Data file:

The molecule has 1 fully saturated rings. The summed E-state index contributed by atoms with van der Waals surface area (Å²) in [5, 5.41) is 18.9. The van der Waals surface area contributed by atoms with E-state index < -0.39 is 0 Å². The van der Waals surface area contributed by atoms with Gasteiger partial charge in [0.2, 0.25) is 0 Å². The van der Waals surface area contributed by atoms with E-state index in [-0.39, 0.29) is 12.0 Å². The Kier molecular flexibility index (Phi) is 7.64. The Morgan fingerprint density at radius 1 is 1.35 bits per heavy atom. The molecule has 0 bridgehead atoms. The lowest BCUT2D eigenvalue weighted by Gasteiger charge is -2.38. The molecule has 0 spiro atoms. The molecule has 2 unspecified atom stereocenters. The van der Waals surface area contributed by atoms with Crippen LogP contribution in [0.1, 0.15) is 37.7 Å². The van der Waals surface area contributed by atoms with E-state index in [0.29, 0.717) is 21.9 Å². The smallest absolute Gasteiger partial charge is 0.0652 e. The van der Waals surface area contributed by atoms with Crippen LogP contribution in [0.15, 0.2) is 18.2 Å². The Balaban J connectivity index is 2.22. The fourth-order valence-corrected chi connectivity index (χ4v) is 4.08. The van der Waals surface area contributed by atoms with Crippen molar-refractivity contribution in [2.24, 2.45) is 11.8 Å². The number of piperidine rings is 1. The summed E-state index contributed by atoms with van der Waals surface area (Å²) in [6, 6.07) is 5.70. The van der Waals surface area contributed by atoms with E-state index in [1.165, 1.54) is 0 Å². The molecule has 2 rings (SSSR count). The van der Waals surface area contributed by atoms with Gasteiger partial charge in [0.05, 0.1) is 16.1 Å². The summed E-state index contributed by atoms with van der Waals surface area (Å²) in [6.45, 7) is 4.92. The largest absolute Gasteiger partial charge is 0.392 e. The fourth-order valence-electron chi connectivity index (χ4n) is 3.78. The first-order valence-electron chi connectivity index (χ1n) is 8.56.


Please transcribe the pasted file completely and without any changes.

The molecule has 1 fully saturated rings. The summed E-state index contributed by atoms with van der Waals surface area (Å²) in [5, 5.41) is 18.9. The van der Waals surface area contributed by atoms with E-state index < -0.39 is 0 Å². The van der Waals surface area contributed by atoms with Gasteiger partial charge in [0.2, 0.25) is 0 Å². The van der Waals surface area contributed by atoms with E-state index in [-0.39, 0.29) is 12.0 Å². The Kier molecular flexibility index (Phi) is 7.64. The Morgan fingerprint density at radius 1 is 1.35 bits per heavy atom. The molecule has 0 bridgehead atoms. The lowest BCUT2D eigenvalue weighted by Gasteiger charge is -2.38. The molecule has 0 spiro atoms. The molecule has 2 unspecified atom stereocenters. The van der Waals surface area contributed by atoms with Crippen LogP contribution in [0.1, 0.15) is 37.7 Å². The van der Waals surface area contributed by atoms with E-state index in [0.29, 0.717) is 21.9 Å². The smallest absolute Gasteiger partial charge is 0.0652 e. The van der Waals surface area contributed by atoms with Crippen LogP contribution in [0.15, 0.2) is 18.2 Å². The Balaban J connectivity index is 2.22. The fourth-order valence-corrected chi connectivity index (χ4v) is 4.08. The van der Waals surface area contributed by atoms with Crippen molar-refractivity contribution in [2.24, 2.45) is 11.8 Å². The number of piperidine rings is 1. The summed E-state index contributed by atoms with van der Waals surface area (Å²) in [6, 6.07) is 5.70. The van der Waals surface area contributed by atoms with E-state index in [1.165, 1.54) is 0 Å². The molecule has 2 rings (SSSR count). The van der Waals surface area contributed by atoms with Gasteiger partial charge in [0.05, 0.1) is 16.1 Å². The summed E-state index contributed by atoms with van der Waals surface area (Å²) in [6.45, 7) is 4.92. The largest absolute Gasteiger partial charge is 0.392 e. The fourth-order valence-electron chi connectivity index (χ4n) is 3.78. The first-order valence-electron chi connectivity index (χ1n) is 8.56.